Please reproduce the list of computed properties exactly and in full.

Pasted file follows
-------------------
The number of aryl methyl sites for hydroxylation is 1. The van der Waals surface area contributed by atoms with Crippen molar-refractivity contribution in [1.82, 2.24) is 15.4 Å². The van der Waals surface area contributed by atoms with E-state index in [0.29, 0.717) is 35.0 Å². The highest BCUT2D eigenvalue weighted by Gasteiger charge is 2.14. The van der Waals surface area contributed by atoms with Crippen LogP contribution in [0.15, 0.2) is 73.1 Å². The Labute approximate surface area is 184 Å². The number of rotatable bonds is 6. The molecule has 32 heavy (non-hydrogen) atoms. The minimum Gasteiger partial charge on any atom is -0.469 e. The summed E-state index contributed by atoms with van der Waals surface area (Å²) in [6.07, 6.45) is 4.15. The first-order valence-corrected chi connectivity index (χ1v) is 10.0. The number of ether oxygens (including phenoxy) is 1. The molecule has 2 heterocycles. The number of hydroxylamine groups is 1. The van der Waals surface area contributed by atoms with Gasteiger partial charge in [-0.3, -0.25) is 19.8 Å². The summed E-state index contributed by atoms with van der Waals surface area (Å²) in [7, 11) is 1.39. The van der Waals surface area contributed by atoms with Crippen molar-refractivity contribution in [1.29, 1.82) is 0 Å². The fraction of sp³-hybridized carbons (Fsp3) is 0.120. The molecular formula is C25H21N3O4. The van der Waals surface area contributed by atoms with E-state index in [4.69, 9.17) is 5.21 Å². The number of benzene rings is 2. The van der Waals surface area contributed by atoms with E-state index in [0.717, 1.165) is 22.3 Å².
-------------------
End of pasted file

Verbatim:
The number of aryl methyl sites for hydroxylation is 1. The van der Waals surface area contributed by atoms with Crippen molar-refractivity contribution in [1.82, 2.24) is 15.4 Å². The van der Waals surface area contributed by atoms with E-state index in [0.29, 0.717) is 35.0 Å². The highest BCUT2D eigenvalue weighted by Gasteiger charge is 2.14. The van der Waals surface area contributed by atoms with Crippen LogP contribution in [0.15, 0.2) is 73.1 Å². The Labute approximate surface area is 184 Å². The number of rotatable bonds is 6. The molecule has 32 heavy (non-hydrogen) atoms. The minimum Gasteiger partial charge on any atom is -0.469 e. The summed E-state index contributed by atoms with van der Waals surface area (Å²) in [6.07, 6.45) is 4.15. The first-order valence-corrected chi connectivity index (χ1v) is 10.0. The number of ether oxygens (including phenoxy) is 1. The molecule has 2 heterocycles. The number of hydroxylamine groups is 1. The van der Waals surface area contributed by atoms with Gasteiger partial charge in [-0.3, -0.25) is 19.8 Å². The summed E-state index contributed by atoms with van der Waals surface area (Å²) in [7, 11) is 1.39. The van der Waals surface area contributed by atoms with Crippen molar-refractivity contribution in [1.29, 1.82) is 0 Å². The fraction of sp³-hybridized carbons (Fsp3) is 0.120. The molecular formula is C25H21N3O4. The van der Waals surface area contributed by atoms with E-state index in [4.69, 9.17) is 5.21 Å². The number of benzene rings is 2. The van der Waals surface area contributed by atoms with E-state index in [0.717, 1.165) is 22.3 Å².